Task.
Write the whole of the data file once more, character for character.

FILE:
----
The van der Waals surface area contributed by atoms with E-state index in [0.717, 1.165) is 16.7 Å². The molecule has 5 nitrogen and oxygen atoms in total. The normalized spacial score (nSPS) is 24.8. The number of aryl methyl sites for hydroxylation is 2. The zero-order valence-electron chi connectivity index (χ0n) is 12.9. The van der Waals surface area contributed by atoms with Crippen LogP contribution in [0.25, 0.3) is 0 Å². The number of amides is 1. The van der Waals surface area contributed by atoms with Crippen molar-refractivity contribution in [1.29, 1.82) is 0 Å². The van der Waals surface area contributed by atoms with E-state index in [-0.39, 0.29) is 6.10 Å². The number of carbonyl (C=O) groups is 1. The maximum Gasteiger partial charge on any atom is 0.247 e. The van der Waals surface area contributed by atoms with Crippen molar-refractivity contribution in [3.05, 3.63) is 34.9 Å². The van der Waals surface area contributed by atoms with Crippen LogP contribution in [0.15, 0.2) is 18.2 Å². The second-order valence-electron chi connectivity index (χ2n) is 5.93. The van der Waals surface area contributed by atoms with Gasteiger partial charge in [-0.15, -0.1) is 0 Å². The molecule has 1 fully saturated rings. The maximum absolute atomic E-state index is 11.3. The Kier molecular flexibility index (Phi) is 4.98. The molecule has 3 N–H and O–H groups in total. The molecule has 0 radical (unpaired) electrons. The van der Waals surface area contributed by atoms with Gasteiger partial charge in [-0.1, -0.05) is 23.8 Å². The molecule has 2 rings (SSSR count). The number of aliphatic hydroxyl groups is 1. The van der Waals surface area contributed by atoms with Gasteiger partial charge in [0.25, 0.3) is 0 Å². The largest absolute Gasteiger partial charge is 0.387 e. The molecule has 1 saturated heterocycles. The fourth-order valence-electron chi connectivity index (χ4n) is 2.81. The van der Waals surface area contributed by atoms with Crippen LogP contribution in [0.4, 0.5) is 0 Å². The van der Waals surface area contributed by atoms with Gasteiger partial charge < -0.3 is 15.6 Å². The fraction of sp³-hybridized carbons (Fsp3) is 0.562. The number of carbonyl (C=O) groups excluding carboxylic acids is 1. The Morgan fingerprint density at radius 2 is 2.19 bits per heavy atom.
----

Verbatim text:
The van der Waals surface area contributed by atoms with E-state index in [0.717, 1.165) is 16.7 Å². The molecule has 5 nitrogen and oxygen atoms in total. The normalized spacial score (nSPS) is 24.8. The number of aryl methyl sites for hydroxylation is 2. The zero-order valence-electron chi connectivity index (χ0n) is 12.9. The van der Waals surface area contributed by atoms with Crippen LogP contribution in [0.25, 0.3) is 0 Å². The number of amides is 1. The van der Waals surface area contributed by atoms with Crippen molar-refractivity contribution in [1.29, 1.82) is 0 Å². The van der Waals surface area contributed by atoms with E-state index in [-0.39, 0.29) is 6.10 Å². The number of carbonyl (C=O) groups is 1. The maximum Gasteiger partial charge on any atom is 0.247 e. The van der Waals surface area contributed by atoms with Crippen molar-refractivity contribution in [3.05, 3.63) is 34.9 Å². The van der Waals surface area contributed by atoms with Crippen LogP contribution in [0.15, 0.2) is 18.2 Å². The second-order valence-electron chi connectivity index (χ2n) is 5.93. The van der Waals surface area contributed by atoms with Gasteiger partial charge in [-0.15, -0.1) is 0 Å². The molecule has 1 fully saturated rings. The maximum absolute atomic E-state index is 11.3. The Kier molecular flexibility index (Phi) is 4.98. The molecule has 3 N–H and O–H groups in total. The molecule has 0 radical (unpaired) electrons. The van der Waals surface area contributed by atoms with Gasteiger partial charge in [-0.1, -0.05) is 23.8 Å². The molecule has 2 rings (SSSR count). The number of aliphatic hydroxyl groups is 1. The van der Waals surface area contributed by atoms with Gasteiger partial charge in [0.25, 0.3) is 0 Å². The largest absolute Gasteiger partial charge is 0.387 e. The molecule has 1 saturated heterocycles. The fourth-order valence-electron chi connectivity index (χ4n) is 2.81. The van der Waals surface area contributed by atoms with Crippen LogP contribution in [0.4, 0.5) is 0 Å². The van der Waals surface area contributed by atoms with Gasteiger partial charge < -0.3 is 15.6 Å². The fraction of sp³-hybridized carbons (Fsp3) is 0.562. The number of carbonyl (C=O) groups excluding carboxylic acids is 1. The Morgan fingerprint density at radius 2 is 2.19 bits per heavy atom.